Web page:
It’s technically a single-player game, but they recommend you always play online. As your hero explores and triumphs against the monstrous denizens of Lordran, he or she will find magical bonfires where they may rest and recover lost vitality. These bonfires are in commune with concurrent planes of existence, and sometimes pilgrims from these planes — other players — will appear in yours and share a quiet moment with you.
The other pilgrims are not completely silent, however: there is a mechanic in the game where you can leave messages for the other pilgrims, and you gain bonuses depending on how well your messages are received. Not all of these messages are helpful, and sometimes they’re little more than flavor for your journey — stories from other pilgrims like yourself; stories meant to teach you or harm you or make you laugh.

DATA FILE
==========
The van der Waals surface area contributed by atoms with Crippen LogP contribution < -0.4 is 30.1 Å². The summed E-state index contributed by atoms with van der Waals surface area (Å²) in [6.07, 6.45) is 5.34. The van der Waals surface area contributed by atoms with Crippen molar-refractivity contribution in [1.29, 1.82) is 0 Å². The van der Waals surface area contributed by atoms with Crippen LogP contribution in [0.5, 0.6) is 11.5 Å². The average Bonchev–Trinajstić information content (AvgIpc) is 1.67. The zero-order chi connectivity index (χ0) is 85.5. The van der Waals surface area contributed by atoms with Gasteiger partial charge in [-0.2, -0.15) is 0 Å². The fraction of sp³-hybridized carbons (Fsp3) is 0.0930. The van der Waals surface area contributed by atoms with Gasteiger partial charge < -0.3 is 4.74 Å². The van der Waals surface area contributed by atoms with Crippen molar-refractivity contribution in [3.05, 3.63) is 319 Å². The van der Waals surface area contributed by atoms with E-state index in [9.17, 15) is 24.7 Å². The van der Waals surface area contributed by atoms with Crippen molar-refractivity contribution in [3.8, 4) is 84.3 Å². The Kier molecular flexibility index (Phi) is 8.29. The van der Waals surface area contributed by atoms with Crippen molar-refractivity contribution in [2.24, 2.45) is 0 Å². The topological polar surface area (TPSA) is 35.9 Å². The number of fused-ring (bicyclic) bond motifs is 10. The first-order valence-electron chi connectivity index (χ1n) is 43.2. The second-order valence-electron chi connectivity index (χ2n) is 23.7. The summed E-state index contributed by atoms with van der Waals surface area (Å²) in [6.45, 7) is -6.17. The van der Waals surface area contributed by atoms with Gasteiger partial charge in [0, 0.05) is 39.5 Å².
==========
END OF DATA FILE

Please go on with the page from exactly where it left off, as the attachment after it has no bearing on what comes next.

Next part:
Besides all of that, according to Wikipedia Canterbury Cathedral became the classic place of pilgrimage it’s known as today because somebody was murdered there: Archbishop Thomas Becket was killed within the cathedral itself and subsequently canonized.
In Dark Souls, in the Undead Church (the location of the first Bell of Awakening), you eventually come across a charred human corpse in the chancel. (See screenshot.)
When you inspect the corpse you pick up a Fire Keeper Soul, which in the world of Lordran is comparable to discovering the soul of a saint, and it can be used to strengthen the magical bonfires that connect the inter-dimensional pilgrims together. (There’s a sentence I can safely say I’ve never written before in my life.)
This is probably a big, fat coincidence.
Indeed, the content of this entire post is probably a big, fat coincidence, but I’m a sucker for conspiracy theories and I had a lot of fun writing this.
So thanks for reading.
Now go and engage in jolly co-operation.